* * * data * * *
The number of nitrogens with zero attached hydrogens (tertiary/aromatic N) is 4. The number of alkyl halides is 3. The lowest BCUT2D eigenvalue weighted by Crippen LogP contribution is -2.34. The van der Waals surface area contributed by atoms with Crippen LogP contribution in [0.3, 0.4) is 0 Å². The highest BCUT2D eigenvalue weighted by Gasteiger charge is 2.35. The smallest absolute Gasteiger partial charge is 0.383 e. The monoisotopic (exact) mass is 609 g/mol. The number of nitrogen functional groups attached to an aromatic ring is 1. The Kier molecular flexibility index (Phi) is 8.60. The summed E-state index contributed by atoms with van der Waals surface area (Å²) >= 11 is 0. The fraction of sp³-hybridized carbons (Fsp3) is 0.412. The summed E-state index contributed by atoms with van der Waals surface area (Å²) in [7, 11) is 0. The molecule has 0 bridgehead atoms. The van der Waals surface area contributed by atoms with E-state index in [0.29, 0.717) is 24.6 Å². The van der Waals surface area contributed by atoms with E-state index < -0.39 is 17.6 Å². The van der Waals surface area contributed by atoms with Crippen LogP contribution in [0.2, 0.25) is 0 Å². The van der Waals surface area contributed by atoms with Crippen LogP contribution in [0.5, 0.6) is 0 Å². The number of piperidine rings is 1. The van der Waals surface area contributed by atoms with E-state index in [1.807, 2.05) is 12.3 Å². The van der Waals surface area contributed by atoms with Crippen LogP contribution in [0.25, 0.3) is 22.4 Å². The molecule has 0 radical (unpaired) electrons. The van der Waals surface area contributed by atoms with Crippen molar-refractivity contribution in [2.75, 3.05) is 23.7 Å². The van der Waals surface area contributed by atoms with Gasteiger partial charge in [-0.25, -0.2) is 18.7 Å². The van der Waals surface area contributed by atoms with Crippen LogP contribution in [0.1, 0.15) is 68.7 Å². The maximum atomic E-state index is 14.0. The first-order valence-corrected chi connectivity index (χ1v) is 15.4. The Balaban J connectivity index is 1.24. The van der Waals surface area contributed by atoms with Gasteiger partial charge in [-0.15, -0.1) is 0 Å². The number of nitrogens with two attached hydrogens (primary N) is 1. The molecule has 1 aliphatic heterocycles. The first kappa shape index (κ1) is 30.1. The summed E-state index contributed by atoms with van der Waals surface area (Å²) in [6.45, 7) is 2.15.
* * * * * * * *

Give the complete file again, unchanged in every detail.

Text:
The number of nitrogens with zero attached hydrogens (tertiary/aromatic N) is 4. The number of alkyl halides is 3. The lowest BCUT2D eigenvalue weighted by Crippen LogP contribution is -2.34. The van der Waals surface area contributed by atoms with Crippen LogP contribution in [0.3, 0.4) is 0 Å². The highest BCUT2D eigenvalue weighted by Gasteiger charge is 2.35. The smallest absolute Gasteiger partial charge is 0.383 e. The monoisotopic (exact) mass is 609 g/mol. The number of nitrogen functional groups attached to an aromatic ring is 1. The Kier molecular flexibility index (Phi) is 8.60. The summed E-state index contributed by atoms with van der Waals surface area (Å²) >= 11 is 0. The fraction of sp³-hybridized carbons (Fsp3) is 0.412. The summed E-state index contributed by atoms with van der Waals surface area (Å²) in [7, 11) is 0. The molecule has 0 bridgehead atoms. The van der Waals surface area contributed by atoms with E-state index in [0.29, 0.717) is 24.6 Å². The van der Waals surface area contributed by atoms with E-state index < -0.39 is 17.6 Å². The van der Waals surface area contributed by atoms with Crippen LogP contribution in [0.2, 0.25) is 0 Å². The van der Waals surface area contributed by atoms with Crippen LogP contribution in [0.5, 0.6) is 0 Å². The number of piperidine rings is 1. The van der Waals surface area contributed by atoms with E-state index in [1.807, 2.05) is 12.3 Å². The van der Waals surface area contributed by atoms with Crippen LogP contribution in [0.25, 0.3) is 22.4 Å². The molecule has 0 radical (unpaired) electrons. The van der Waals surface area contributed by atoms with Crippen molar-refractivity contribution in [2.75, 3.05) is 23.7 Å². The van der Waals surface area contributed by atoms with Gasteiger partial charge in [-0.25, -0.2) is 18.7 Å². The van der Waals surface area contributed by atoms with Crippen LogP contribution in [0.1, 0.15) is 68.7 Å². The maximum atomic E-state index is 14.0. The first-order valence-corrected chi connectivity index (χ1v) is 15.4. The Balaban J connectivity index is 1.24. The van der Waals surface area contributed by atoms with Gasteiger partial charge in [-0.15, -0.1) is 0 Å². The number of nitrogens with two attached hydrogens (primary N) is 1. The molecule has 1 aliphatic heterocycles. The first kappa shape index (κ1) is 30.1. The summed E-state index contributed by atoms with van der Waals surface area (Å²) in [6.45, 7) is 2.15.